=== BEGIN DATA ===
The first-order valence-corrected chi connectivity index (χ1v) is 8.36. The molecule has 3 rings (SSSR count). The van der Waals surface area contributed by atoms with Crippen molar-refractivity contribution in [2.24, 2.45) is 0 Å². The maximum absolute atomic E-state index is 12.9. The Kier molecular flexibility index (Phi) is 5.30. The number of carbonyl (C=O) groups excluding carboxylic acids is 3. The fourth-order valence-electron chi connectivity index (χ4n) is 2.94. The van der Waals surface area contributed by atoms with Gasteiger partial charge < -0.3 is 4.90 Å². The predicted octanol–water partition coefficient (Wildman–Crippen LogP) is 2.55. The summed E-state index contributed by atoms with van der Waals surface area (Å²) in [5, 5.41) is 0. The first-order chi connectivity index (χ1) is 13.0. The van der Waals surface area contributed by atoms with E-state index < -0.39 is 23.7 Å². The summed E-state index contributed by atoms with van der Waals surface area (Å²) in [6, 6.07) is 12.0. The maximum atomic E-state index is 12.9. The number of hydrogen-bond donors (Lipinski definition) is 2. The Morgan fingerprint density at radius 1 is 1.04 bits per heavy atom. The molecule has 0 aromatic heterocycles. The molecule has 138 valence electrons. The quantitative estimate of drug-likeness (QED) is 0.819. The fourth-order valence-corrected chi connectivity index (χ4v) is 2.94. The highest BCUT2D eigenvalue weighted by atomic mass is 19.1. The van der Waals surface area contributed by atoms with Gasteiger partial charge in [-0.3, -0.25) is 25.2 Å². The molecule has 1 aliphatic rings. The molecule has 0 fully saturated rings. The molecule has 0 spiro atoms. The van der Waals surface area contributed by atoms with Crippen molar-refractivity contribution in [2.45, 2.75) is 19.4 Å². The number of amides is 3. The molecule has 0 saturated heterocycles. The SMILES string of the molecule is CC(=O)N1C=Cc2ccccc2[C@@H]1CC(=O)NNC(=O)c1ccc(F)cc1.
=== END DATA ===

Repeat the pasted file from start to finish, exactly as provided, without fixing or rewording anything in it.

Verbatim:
The first-order valence-corrected chi connectivity index (χ1v) is 8.36. The molecule has 3 rings (SSSR count). The van der Waals surface area contributed by atoms with Crippen molar-refractivity contribution in [2.24, 2.45) is 0 Å². The maximum absolute atomic E-state index is 12.9. The Kier molecular flexibility index (Phi) is 5.30. The number of carbonyl (C=O) groups excluding carboxylic acids is 3. The fourth-order valence-electron chi connectivity index (χ4n) is 2.94. The van der Waals surface area contributed by atoms with Gasteiger partial charge < -0.3 is 4.90 Å². The predicted octanol–water partition coefficient (Wildman–Crippen LogP) is 2.55. The summed E-state index contributed by atoms with van der Waals surface area (Å²) in [5, 5.41) is 0. The first-order chi connectivity index (χ1) is 13.0. The van der Waals surface area contributed by atoms with E-state index < -0.39 is 23.7 Å². The summed E-state index contributed by atoms with van der Waals surface area (Å²) in [6, 6.07) is 12.0. The maximum atomic E-state index is 12.9. The number of hydrogen-bond donors (Lipinski definition) is 2. The Morgan fingerprint density at radius 1 is 1.04 bits per heavy atom. The molecule has 0 aromatic heterocycles. The molecule has 138 valence electrons. The quantitative estimate of drug-likeness (QED) is 0.819. The fourth-order valence-corrected chi connectivity index (χ4v) is 2.94. The highest BCUT2D eigenvalue weighted by atomic mass is 19.1. The van der Waals surface area contributed by atoms with Gasteiger partial charge in [-0.3, -0.25) is 25.2 Å². The molecule has 1 aliphatic rings. The molecule has 0 fully saturated rings. The molecule has 0 spiro atoms. The van der Waals surface area contributed by atoms with Crippen molar-refractivity contribution in [2.45, 2.75) is 19.4 Å². The number of amides is 3. The molecule has 0 saturated heterocycles. The SMILES string of the molecule is CC(=O)N1C=Cc2ccccc2[C@@H]1CC(=O)NNC(=O)c1ccc(F)cc1.